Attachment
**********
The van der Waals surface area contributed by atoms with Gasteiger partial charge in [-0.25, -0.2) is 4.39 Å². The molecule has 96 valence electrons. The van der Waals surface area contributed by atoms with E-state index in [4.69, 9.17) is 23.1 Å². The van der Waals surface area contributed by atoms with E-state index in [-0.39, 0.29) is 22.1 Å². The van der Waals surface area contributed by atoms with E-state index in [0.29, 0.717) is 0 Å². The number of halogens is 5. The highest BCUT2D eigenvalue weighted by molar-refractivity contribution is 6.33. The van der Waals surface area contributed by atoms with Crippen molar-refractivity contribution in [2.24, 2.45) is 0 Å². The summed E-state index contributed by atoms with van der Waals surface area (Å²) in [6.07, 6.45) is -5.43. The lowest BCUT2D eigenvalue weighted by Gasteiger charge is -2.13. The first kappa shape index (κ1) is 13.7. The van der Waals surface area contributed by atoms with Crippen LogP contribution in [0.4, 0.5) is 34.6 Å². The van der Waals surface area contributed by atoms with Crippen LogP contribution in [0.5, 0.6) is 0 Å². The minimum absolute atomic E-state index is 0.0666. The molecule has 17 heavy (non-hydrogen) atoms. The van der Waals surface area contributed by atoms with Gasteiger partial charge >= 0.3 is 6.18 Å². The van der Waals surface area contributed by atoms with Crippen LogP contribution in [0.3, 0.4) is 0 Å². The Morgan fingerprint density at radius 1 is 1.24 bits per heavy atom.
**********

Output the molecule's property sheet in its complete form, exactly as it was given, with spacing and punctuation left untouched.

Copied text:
The van der Waals surface area contributed by atoms with Gasteiger partial charge in [-0.25, -0.2) is 4.39 Å². The molecule has 96 valence electrons. The van der Waals surface area contributed by atoms with E-state index in [4.69, 9.17) is 23.1 Å². The van der Waals surface area contributed by atoms with E-state index in [-0.39, 0.29) is 22.1 Å². The van der Waals surface area contributed by atoms with E-state index in [0.29, 0.717) is 0 Å². The number of halogens is 5. The highest BCUT2D eigenvalue weighted by molar-refractivity contribution is 6.33. The van der Waals surface area contributed by atoms with Crippen molar-refractivity contribution in [2.24, 2.45) is 0 Å². The summed E-state index contributed by atoms with van der Waals surface area (Å²) in [6.07, 6.45) is -5.43. The lowest BCUT2D eigenvalue weighted by Gasteiger charge is -2.13. The first kappa shape index (κ1) is 13.7. The van der Waals surface area contributed by atoms with Crippen LogP contribution in [0.4, 0.5) is 34.6 Å². The van der Waals surface area contributed by atoms with Crippen LogP contribution in [0.5, 0.6) is 0 Å². The minimum absolute atomic E-state index is 0.0666. The molecule has 17 heavy (non-hydrogen) atoms. The van der Waals surface area contributed by atoms with Gasteiger partial charge >= 0.3 is 6.18 Å². The van der Waals surface area contributed by atoms with Crippen LogP contribution in [0.3, 0.4) is 0 Å². The Morgan fingerprint density at radius 1 is 1.24 bits per heavy atom.